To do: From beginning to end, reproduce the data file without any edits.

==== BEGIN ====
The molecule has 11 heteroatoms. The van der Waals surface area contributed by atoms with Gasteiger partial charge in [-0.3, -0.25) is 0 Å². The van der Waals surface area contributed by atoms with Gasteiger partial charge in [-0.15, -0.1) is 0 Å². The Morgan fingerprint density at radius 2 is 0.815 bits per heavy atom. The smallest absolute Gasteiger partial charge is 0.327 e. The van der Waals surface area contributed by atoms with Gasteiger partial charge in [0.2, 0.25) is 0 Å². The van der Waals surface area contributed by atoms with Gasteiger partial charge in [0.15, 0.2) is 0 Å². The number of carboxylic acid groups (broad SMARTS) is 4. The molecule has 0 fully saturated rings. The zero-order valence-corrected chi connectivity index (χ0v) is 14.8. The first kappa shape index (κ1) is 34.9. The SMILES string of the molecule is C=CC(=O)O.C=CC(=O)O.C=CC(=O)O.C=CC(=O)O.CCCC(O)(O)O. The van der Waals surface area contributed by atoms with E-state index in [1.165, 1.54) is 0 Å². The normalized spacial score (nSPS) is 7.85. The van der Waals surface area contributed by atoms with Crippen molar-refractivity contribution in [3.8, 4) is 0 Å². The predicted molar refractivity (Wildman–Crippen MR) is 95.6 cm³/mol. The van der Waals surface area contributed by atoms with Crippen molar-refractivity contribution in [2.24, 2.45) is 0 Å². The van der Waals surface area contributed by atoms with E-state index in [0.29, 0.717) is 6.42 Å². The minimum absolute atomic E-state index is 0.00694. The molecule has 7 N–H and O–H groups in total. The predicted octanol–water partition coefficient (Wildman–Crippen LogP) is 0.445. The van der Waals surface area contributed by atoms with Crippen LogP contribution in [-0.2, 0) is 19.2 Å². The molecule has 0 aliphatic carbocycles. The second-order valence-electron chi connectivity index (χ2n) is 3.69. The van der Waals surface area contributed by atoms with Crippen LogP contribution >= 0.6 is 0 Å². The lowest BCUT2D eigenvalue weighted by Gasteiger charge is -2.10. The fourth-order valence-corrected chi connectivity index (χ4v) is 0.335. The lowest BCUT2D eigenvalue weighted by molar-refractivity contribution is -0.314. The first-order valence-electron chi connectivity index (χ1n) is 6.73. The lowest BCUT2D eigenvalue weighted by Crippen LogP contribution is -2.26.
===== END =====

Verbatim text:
The molecule has 11 heteroatoms. The van der Waals surface area contributed by atoms with Gasteiger partial charge in [-0.3, -0.25) is 0 Å². The van der Waals surface area contributed by atoms with Gasteiger partial charge in [-0.15, -0.1) is 0 Å². The Morgan fingerprint density at radius 2 is 0.815 bits per heavy atom. The smallest absolute Gasteiger partial charge is 0.327 e. The van der Waals surface area contributed by atoms with Gasteiger partial charge in [0.2, 0.25) is 0 Å². The van der Waals surface area contributed by atoms with Gasteiger partial charge in [0.15, 0.2) is 0 Å². The number of carboxylic acid groups (broad SMARTS) is 4. The molecule has 0 fully saturated rings. The zero-order valence-corrected chi connectivity index (χ0v) is 14.8. The first kappa shape index (κ1) is 34.9. The SMILES string of the molecule is C=CC(=O)O.C=CC(=O)O.C=CC(=O)O.C=CC(=O)O.CCCC(O)(O)O. The van der Waals surface area contributed by atoms with E-state index in [1.165, 1.54) is 0 Å². The normalized spacial score (nSPS) is 7.85. The van der Waals surface area contributed by atoms with Crippen molar-refractivity contribution in [3.8, 4) is 0 Å². The predicted molar refractivity (Wildman–Crippen MR) is 95.6 cm³/mol. The van der Waals surface area contributed by atoms with Crippen molar-refractivity contribution in [2.24, 2.45) is 0 Å². The van der Waals surface area contributed by atoms with E-state index in [0.29, 0.717) is 6.42 Å². The minimum absolute atomic E-state index is 0.00694. The molecule has 7 N–H and O–H groups in total. The predicted octanol–water partition coefficient (Wildman–Crippen LogP) is 0.445. The van der Waals surface area contributed by atoms with Crippen LogP contribution in [-0.2, 0) is 19.2 Å². The molecule has 0 aliphatic carbocycles. The second-order valence-electron chi connectivity index (χ2n) is 3.69. The van der Waals surface area contributed by atoms with Crippen LogP contribution >= 0.6 is 0 Å². The lowest BCUT2D eigenvalue weighted by Gasteiger charge is -2.10. The fourth-order valence-corrected chi connectivity index (χ4v) is 0.335. The lowest BCUT2D eigenvalue weighted by molar-refractivity contribution is -0.314. The first-order valence-electron chi connectivity index (χ1n) is 6.73. The lowest BCUT2D eigenvalue weighted by Crippen LogP contribution is -2.26.